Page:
When the subject of the infinitive is the same as that of the governing verb, it is omitted, and a predicate noun stands in the nominative case.
Πέρσης ἔφη εἶναι
ἐγὼ οὐχ ὁμολογήσω ἄκλητος ἥκειν
a. The nominative is used when the infinitive, expressing some action or state of the subject of the main verb, has the article in an oblique case. Thus, τούτων ἀξιωθεὶς διὰ τὸ πατρικὸς αὐτῷ φίλος εναι
τοῦτο δ' ἐποίει ἐκ τοῦ χαλεπὸς εἶναι
b. The nominative stands usually in sentences with δεῖν, χρῆναι etc., dependent on a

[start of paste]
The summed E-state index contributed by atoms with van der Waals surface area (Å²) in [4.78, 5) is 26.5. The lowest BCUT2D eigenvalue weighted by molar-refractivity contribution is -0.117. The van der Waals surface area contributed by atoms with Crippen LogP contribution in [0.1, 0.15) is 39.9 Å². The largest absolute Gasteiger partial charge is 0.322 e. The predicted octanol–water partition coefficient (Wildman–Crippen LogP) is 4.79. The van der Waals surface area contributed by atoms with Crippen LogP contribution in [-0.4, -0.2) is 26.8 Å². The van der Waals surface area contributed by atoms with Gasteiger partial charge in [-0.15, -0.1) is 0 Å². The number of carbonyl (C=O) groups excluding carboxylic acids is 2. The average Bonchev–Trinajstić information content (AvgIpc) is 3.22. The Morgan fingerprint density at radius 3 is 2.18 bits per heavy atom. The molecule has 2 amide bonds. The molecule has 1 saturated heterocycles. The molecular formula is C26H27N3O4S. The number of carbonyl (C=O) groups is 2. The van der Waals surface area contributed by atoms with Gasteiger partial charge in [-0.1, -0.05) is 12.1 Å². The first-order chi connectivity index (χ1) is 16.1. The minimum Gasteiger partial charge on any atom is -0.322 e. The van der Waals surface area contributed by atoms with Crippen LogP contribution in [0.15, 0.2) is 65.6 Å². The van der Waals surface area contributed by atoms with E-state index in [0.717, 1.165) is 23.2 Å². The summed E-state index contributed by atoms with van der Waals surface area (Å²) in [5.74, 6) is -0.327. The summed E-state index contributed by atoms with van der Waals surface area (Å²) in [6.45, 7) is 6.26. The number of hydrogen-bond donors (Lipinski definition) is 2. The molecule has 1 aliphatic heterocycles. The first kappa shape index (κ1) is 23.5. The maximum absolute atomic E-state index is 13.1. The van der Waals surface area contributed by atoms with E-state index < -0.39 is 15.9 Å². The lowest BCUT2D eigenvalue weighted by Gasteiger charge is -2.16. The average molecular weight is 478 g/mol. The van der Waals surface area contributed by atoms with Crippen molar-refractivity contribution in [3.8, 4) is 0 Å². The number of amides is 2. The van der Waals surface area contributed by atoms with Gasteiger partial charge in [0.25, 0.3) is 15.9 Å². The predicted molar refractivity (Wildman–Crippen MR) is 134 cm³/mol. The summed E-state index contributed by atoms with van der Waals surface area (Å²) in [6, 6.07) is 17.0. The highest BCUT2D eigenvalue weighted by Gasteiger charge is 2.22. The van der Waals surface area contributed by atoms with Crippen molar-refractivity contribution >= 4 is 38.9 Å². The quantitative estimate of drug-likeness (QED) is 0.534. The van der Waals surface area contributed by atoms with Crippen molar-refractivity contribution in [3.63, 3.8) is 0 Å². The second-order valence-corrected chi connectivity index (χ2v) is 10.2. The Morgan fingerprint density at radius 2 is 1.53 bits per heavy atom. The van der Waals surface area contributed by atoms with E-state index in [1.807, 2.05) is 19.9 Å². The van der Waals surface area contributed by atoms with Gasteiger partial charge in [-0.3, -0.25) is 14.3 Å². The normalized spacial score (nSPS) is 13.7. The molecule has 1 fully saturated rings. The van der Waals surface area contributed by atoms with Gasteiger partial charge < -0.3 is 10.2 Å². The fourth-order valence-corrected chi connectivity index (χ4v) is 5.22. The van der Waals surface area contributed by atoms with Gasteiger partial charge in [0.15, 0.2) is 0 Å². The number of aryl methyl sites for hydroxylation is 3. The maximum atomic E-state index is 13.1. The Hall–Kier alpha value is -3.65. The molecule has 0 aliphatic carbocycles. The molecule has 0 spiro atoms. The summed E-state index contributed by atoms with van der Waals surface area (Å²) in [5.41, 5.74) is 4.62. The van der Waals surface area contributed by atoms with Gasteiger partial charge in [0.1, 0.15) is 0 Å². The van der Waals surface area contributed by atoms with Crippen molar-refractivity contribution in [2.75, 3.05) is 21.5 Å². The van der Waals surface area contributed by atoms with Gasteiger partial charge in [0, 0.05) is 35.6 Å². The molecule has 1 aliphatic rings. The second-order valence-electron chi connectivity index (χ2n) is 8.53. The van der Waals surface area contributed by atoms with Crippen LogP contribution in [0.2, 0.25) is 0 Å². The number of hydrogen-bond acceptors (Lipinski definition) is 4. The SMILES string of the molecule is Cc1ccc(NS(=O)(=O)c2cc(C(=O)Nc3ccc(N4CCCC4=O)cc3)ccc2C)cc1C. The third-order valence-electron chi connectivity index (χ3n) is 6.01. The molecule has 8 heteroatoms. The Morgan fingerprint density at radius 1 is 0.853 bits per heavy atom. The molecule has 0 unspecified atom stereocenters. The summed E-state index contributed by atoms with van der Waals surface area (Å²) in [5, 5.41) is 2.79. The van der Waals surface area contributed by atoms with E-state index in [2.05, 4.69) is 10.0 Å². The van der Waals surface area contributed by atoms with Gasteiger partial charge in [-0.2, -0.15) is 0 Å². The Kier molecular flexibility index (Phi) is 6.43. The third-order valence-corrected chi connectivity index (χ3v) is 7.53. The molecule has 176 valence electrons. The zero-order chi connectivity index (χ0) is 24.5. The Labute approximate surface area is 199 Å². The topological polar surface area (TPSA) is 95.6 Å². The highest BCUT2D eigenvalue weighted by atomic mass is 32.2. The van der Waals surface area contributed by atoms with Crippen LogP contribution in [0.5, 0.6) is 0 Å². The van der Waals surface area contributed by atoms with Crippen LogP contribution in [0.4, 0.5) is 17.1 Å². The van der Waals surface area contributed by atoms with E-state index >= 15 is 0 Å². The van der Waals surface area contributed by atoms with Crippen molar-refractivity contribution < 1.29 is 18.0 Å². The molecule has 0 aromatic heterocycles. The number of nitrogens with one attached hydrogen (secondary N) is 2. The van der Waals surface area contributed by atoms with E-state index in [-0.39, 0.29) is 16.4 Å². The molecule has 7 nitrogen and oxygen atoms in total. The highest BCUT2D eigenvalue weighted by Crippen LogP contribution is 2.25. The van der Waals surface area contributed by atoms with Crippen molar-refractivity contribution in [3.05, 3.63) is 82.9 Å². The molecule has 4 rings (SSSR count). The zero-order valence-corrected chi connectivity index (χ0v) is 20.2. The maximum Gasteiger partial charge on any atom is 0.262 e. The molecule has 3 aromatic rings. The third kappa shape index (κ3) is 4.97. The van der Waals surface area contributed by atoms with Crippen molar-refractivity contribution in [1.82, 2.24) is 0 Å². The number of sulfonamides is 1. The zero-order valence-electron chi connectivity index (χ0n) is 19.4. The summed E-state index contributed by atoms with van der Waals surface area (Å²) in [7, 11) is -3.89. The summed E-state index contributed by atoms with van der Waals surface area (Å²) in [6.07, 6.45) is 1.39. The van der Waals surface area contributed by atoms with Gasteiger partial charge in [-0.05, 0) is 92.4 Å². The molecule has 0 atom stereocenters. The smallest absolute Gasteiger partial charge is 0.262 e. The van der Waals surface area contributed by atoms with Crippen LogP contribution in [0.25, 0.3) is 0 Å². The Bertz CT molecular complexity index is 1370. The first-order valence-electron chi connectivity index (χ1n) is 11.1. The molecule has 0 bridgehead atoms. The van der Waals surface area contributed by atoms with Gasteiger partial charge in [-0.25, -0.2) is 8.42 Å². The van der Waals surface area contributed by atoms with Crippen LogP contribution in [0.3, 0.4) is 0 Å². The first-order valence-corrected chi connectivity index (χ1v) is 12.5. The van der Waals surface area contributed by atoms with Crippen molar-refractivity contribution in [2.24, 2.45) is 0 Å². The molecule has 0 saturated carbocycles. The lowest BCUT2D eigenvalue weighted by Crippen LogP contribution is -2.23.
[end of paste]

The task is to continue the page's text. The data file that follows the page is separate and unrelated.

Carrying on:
ἡγούμην . . . περιεῖναι δεῖν αὐτῶν καὶ μεγαλοψυ_χότερος φαίνεσθαι
c. When the governing verb is a participle in an oblique case, a predicate noun usually agrees with the participle, and rarely stands in the nominative. Thus,
ἀπαλλαγεὶς τούτων τῶν φασκόντων δικαστῶν εἶναι
τὰ_ς ἀρχὰ_ς δίδωσι . . . τοῖς ἀεὶ δόξα_σιν ἀρίστοις εἶναι
Herbert Weir Smyth [n.d.], A Greek Grammar for Colleges; Machine readable text [info] [word count] [Smyth].